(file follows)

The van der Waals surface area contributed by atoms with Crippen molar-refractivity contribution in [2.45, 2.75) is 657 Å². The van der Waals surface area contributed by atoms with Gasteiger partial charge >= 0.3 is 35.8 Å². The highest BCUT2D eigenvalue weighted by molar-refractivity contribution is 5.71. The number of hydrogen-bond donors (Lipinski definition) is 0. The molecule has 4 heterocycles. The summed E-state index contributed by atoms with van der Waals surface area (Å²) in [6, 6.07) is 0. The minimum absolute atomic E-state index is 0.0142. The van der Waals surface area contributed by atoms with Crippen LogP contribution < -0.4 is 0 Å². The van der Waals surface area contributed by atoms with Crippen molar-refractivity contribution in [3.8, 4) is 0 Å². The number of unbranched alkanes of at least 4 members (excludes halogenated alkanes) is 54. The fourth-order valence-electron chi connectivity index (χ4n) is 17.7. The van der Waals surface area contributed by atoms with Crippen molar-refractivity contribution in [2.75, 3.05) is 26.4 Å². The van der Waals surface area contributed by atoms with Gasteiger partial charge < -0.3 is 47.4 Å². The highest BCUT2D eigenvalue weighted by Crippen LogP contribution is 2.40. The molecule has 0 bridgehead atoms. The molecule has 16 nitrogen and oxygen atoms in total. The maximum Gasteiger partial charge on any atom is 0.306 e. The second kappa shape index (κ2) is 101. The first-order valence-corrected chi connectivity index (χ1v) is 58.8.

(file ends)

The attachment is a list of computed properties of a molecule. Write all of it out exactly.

The van der Waals surface area contributed by atoms with Crippen molar-refractivity contribution in [2.45, 2.75) is 657 Å². The van der Waals surface area contributed by atoms with Gasteiger partial charge >= 0.3 is 35.8 Å². The highest BCUT2D eigenvalue weighted by molar-refractivity contribution is 5.71. The number of hydrogen-bond donors (Lipinski definition) is 0. The molecule has 4 heterocycles. The summed E-state index contributed by atoms with van der Waals surface area (Å²) in [6, 6.07) is 0. The minimum absolute atomic E-state index is 0.0142. The van der Waals surface area contributed by atoms with Crippen LogP contribution < -0.4 is 0 Å². The van der Waals surface area contributed by atoms with Crippen molar-refractivity contribution in [3.8, 4) is 0 Å². The number of unbranched alkanes of at least 4 members (excludes halogenated alkanes) is 54. The fourth-order valence-electron chi connectivity index (χ4n) is 17.7. The van der Waals surface area contributed by atoms with Crippen molar-refractivity contribution in [2.75, 3.05) is 26.4 Å². The van der Waals surface area contributed by atoms with Gasteiger partial charge < -0.3 is 47.4 Å². The highest BCUT2D eigenvalue weighted by Crippen LogP contribution is 2.40. The molecule has 0 bridgehead atoms. The molecule has 16 nitrogen and oxygen atoms in total. The maximum Gasteiger partial charge on any atom is 0.306 e. The second kappa shape index (κ2) is 101. The first-order valence-corrected chi connectivity index (χ1v) is 58.8.